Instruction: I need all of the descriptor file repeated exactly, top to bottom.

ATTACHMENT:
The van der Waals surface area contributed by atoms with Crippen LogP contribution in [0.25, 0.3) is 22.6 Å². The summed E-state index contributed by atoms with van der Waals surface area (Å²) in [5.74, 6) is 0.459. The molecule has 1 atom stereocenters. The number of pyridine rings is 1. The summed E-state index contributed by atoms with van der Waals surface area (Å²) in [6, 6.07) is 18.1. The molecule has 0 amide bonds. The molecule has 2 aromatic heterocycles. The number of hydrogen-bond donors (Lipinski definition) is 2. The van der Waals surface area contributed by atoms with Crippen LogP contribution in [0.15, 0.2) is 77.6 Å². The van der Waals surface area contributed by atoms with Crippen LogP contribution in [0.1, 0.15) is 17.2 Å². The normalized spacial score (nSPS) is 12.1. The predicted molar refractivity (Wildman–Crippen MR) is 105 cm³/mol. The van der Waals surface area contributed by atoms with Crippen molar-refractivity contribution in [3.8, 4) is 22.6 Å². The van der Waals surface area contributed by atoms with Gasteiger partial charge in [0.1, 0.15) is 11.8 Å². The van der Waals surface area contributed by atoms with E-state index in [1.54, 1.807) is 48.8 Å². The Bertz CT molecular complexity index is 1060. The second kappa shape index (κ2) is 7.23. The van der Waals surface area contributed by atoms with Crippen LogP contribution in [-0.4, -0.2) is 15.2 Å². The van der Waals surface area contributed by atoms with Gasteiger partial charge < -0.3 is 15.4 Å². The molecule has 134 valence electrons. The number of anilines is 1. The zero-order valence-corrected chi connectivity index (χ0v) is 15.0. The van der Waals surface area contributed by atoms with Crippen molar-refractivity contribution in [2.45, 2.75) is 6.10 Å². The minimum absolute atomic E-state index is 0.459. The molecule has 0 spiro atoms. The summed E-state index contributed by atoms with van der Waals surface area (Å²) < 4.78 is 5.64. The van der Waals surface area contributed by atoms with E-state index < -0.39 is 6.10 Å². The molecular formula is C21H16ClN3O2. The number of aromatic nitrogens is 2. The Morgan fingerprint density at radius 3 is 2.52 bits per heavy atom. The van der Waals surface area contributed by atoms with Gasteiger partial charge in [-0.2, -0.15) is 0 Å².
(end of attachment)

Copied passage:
The van der Waals surface area contributed by atoms with Crippen LogP contribution in [0.25, 0.3) is 22.6 Å². The summed E-state index contributed by atoms with van der Waals surface area (Å²) in [5.74, 6) is 0.459. The molecule has 1 atom stereocenters. The number of pyridine rings is 1. The summed E-state index contributed by atoms with van der Waals surface area (Å²) in [6, 6.07) is 18.1. The molecule has 0 amide bonds. The molecule has 2 aromatic heterocycles. The number of hydrogen-bond donors (Lipinski definition) is 2. The van der Waals surface area contributed by atoms with Crippen LogP contribution in [0.15, 0.2) is 77.6 Å². The van der Waals surface area contributed by atoms with Crippen LogP contribution in [0.1, 0.15) is 17.2 Å². The normalized spacial score (nSPS) is 12.1. The predicted molar refractivity (Wildman–Crippen MR) is 105 cm³/mol. The van der Waals surface area contributed by atoms with Crippen molar-refractivity contribution in [3.8, 4) is 22.6 Å². The van der Waals surface area contributed by atoms with Gasteiger partial charge in [0.1, 0.15) is 11.8 Å². The van der Waals surface area contributed by atoms with E-state index in [1.54, 1.807) is 48.8 Å². The Bertz CT molecular complexity index is 1060. The second kappa shape index (κ2) is 7.23. The van der Waals surface area contributed by atoms with Crippen LogP contribution in [-0.4, -0.2) is 15.2 Å². The van der Waals surface area contributed by atoms with Gasteiger partial charge < -0.3 is 15.4 Å². The molecule has 134 valence electrons. The number of anilines is 1. The zero-order valence-corrected chi connectivity index (χ0v) is 15.0. The van der Waals surface area contributed by atoms with Crippen molar-refractivity contribution in [2.45, 2.75) is 6.10 Å². The minimum absolute atomic E-state index is 0.459. The molecule has 0 spiro atoms. The summed E-state index contributed by atoms with van der Waals surface area (Å²) < 4.78 is 5.64. The van der Waals surface area contributed by atoms with E-state index < -0.39 is 6.10 Å². The molecular formula is C21H16ClN3O2. The number of aromatic nitrogens is 2. The Morgan fingerprint density at radius 3 is 2.52 bits per heavy atom. The van der Waals surface area contributed by atoms with Gasteiger partial charge in [-0.2, -0.15) is 0 Å².